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'Mukhlas' Receives Death Sentence for Involvement in Bali Bombings


A court on the Indonesian island of Bali has sentenced a 43-year-old Islamic religious teacher to death for planning a car bomb attack that killed more than 202 people a year ago. Ali Ghufron is believed to be a senior member of the terrorist organization Jemaah Islamiyah.

The court found Ali Ghufron, who is also known as Mukhlas, guilty of planning and inciting the attacks on two bars popular with tourists. Two-hundred-and-two people, most of them young western tourists, died in the blasts and the inferno that followed.

The court Thursday found that Ali Ghufron was the man who controlled the plot, orchestrated the planning meetings and delegated jobs to different members of the gang who carried it out.

As the sentence was read out, he reacted with little fear, punching the air and shouting "God is greatest". Ali Ghufron is alleged to be a senior member of the South East Asian terror group Jemaah Islamiyah, or JI.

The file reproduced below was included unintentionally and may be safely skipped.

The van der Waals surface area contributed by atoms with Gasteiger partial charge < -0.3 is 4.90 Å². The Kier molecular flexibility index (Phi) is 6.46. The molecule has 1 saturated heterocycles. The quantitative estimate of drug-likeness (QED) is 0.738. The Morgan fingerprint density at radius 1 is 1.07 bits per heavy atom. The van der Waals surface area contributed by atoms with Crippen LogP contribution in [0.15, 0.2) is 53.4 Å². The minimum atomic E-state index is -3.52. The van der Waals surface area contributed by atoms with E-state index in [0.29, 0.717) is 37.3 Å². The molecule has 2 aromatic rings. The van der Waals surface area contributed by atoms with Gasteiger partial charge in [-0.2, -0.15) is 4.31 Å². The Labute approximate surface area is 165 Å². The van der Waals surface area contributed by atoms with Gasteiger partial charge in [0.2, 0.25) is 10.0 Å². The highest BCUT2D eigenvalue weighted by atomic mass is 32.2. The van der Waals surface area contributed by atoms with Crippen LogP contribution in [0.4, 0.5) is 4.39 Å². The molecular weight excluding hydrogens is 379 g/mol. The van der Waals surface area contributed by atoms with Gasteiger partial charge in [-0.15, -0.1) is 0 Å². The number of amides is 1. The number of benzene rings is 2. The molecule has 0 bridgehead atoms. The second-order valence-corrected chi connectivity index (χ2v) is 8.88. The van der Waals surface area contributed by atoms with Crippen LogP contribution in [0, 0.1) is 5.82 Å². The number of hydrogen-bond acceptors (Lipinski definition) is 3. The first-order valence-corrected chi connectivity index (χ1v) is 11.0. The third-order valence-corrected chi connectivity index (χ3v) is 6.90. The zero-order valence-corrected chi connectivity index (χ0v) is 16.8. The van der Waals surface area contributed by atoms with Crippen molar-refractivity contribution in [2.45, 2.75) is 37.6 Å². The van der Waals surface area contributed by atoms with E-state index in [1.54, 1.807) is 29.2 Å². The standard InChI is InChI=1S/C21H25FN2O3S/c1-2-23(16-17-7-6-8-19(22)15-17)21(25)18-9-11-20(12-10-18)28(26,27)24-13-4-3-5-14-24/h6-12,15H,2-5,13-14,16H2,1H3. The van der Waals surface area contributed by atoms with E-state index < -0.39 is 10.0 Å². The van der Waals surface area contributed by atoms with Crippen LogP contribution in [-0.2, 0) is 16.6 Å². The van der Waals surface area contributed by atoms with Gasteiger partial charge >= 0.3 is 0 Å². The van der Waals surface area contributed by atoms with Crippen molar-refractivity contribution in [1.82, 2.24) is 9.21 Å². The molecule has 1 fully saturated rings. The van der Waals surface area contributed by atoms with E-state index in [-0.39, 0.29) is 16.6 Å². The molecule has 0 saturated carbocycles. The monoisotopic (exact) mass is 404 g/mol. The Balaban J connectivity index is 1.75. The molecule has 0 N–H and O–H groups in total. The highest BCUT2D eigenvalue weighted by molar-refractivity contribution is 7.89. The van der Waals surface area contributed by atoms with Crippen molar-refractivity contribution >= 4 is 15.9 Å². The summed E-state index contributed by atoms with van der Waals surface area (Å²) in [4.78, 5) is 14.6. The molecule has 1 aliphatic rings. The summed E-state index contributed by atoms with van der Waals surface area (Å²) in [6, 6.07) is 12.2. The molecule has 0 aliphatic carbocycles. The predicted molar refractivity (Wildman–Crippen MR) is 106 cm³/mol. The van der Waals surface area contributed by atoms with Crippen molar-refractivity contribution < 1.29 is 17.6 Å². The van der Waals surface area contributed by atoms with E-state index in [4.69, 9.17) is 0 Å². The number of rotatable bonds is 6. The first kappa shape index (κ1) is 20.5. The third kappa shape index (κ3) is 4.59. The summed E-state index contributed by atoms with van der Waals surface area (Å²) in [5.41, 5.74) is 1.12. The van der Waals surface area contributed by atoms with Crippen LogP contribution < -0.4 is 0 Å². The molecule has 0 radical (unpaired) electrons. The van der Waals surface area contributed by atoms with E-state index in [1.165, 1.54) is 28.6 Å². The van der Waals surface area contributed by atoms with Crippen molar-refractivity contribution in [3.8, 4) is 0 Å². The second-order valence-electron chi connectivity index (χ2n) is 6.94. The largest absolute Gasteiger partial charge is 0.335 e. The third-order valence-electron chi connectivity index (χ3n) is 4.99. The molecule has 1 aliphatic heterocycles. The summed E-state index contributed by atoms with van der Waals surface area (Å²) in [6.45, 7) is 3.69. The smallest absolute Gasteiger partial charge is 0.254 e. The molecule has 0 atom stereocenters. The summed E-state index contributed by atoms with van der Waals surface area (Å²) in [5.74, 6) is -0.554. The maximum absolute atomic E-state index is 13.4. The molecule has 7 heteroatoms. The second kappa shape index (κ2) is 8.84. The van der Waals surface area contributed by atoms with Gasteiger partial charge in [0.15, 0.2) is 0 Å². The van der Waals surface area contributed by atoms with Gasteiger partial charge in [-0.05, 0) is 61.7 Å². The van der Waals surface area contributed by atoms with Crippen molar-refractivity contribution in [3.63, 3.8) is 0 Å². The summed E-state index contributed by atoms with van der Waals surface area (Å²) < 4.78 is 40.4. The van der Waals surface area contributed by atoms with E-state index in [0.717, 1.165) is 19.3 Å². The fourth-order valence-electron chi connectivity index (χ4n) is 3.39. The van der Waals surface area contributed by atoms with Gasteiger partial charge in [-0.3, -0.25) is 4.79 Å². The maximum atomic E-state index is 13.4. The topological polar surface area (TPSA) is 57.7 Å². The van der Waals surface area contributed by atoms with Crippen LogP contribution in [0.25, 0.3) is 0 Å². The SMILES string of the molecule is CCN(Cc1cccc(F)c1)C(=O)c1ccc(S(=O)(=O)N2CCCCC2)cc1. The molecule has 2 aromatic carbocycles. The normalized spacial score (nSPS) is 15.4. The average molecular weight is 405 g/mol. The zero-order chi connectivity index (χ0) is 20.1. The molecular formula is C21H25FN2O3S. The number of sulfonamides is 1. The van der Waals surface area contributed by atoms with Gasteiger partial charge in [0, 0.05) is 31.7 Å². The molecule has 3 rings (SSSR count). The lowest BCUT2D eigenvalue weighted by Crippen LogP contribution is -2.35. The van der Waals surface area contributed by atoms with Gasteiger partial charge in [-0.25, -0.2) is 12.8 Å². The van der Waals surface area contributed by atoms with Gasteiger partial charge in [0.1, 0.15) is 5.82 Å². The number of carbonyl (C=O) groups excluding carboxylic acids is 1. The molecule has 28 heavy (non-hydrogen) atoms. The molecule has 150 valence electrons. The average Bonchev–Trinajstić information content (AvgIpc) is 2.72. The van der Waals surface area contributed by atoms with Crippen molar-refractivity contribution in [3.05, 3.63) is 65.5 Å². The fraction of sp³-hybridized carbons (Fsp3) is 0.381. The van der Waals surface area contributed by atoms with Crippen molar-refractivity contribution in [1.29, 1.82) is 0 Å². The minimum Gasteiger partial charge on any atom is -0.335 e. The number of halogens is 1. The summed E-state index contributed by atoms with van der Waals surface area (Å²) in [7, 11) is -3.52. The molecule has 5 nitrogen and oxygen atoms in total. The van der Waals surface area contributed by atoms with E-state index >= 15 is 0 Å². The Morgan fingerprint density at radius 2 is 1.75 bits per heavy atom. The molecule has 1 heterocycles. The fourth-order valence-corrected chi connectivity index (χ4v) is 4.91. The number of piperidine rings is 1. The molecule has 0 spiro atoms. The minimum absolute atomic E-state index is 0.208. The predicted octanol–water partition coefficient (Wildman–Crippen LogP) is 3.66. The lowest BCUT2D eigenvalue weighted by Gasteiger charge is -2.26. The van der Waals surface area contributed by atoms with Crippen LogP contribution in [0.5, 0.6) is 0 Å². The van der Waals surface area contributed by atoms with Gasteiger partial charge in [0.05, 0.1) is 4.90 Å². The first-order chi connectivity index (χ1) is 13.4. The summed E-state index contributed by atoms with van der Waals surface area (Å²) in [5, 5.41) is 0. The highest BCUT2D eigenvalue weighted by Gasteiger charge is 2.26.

The police say he took over as a divisional commander within the group when the police hunt became too hot for his predecessor, Hambali. Hambali, another Indonesian and a man whom President Bush described as one of the world's most lethal terrorists was arrested in August and is now in U.S. custody.

JI has been implicated in a number of bomb attacks in South East Asia, including blasts in The Philippines that killed over 20 people, and an explosion outside the JW Marriott Hotel in Jakarta earlier this year in which 12 people died.

Ali Ghufron is the eldest of three brothers who were involved in the attacks. One of his younger brothers, Amrozi, has also been sentenced to death. The other brother, Ali Imron, was sentenced to life in prison after he repeatedly expressed his remorse for his role in the attacks.

Both Ali Ghufron and Amrozi face death by firing squad. Amrozi has already lodged an appeal, and Ali Ghufron said Thursday that he would also challenge his conviction.

The Indonesian police have arrested 36 men in connection with the Bali bombs, and hundreds have been detained across Asia on suspicion of involvement in terrorism over the past two years.

But analysts warn that despite the blows that these arrests have dealt to JI, the organization is still capable of carrying out major operations in the region.

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